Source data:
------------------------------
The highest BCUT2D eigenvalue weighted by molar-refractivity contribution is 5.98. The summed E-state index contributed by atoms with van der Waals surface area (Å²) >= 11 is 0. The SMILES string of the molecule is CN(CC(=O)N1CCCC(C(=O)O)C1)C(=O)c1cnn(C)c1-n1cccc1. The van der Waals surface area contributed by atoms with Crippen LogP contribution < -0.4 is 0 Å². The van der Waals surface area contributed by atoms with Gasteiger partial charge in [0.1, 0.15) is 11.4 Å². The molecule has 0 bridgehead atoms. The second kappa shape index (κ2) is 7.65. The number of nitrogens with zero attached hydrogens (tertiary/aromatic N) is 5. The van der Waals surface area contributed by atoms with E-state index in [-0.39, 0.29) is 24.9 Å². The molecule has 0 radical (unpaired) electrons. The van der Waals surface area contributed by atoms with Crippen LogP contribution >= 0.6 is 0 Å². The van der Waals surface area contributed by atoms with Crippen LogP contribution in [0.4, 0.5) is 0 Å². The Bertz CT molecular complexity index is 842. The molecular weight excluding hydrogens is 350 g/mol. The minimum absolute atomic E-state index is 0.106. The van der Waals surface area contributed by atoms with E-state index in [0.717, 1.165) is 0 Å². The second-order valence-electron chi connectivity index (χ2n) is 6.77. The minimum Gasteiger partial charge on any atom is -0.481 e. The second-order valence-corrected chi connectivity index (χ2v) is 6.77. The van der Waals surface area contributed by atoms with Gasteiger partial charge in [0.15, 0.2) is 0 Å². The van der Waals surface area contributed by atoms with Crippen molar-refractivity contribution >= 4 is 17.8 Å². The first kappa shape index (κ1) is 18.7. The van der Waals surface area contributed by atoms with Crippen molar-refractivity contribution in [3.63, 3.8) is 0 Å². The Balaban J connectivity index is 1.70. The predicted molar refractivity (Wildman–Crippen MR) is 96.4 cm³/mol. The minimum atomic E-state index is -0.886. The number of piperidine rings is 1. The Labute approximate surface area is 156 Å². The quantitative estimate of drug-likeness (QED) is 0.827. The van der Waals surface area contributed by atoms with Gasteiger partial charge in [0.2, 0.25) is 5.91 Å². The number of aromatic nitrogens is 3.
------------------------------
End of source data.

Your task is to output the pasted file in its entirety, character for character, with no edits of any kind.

The highest BCUT2D eigenvalue weighted by molar-refractivity contribution is 5.98. The summed E-state index contributed by atoms with van der Waals surface area (Å²) >= 11 is 0. The SMILES string of the molecule is CN(CC(=O)N1CCCC(C(=O)O)C1)C(=O)c1cnn(C)c1-n1cccc1. The van der Waals surface area contributed by atoms with Crippen LogP contribution < -0.4 is 0 Å². The van der Waals surface area contributed by atoms with Gasteiger partial charge in [0.1, 0.15) is 11.4 Å². The molecule has 0 bridgehead atoms. The second kappa shape index (κ2) is 7.65. The number of nitrogens with zero attached hydrogens (tertiary/aromatic N) is 5. The van der Waals surface area contributed by atoms with E-state index in [-0.39, 0.29) is 24.9 Å². The molecule has 0 radical (unpaired) electrons. The van der Waals surface area contributed by atoms with Crippen LogP contribution >= 0.6 is 0 Å². The van der Waals surface area contributed by atoms with Crippen LogP contribution in [0.4, 0.5) is 0 Å². The Bertz CT molecular complexity index is 842. The molecular weight excluding hydrogens is 350 g/mol. The minimum absolute atomic E-state index is 0.106. The van der Waals surface area contributed by atoms with E-state index in [0.717, 1.165) is 0 Å². The second-order valence-electron chi connectivity index (χ2n) is 6.77. The minimum Gasteiger partial charge on any atom is -0.481 e. The second-order valence-corrected chi connectivity index (χ2v) is 6.77. The van der Waals surface area contributed by atoms with Gasteiger partial charge in [0.15, 0.2) is 0 Å². The van der Waals surface area contributed by atoms with Crippen molar-refractivity contribution >= 4 is 17.8 Å². The first kappa shape index (κ1) is 18.7. The van der Waals surface area contributed by atoms with Crippen molar-refractivity contribution in [3.63, 3.8) is 0 Å². The Balaban J connectivity index is 1.70. The predicted molar refractivity (Wildman–Crippen MR) is 96.4 cm³/mol. The minimum atomic E-state index is -0.886. The number of piperidine rings is 1. The Labute approximate surface area is 156 Å². The quantitative estimate of drug-likeness (QED) is 0.827. The van der Waals surface area contributed by atoms with Gasteiger partial charge in [0.2, 0.25) is 5.91 Å². The number of aromatic nitrogens is 3.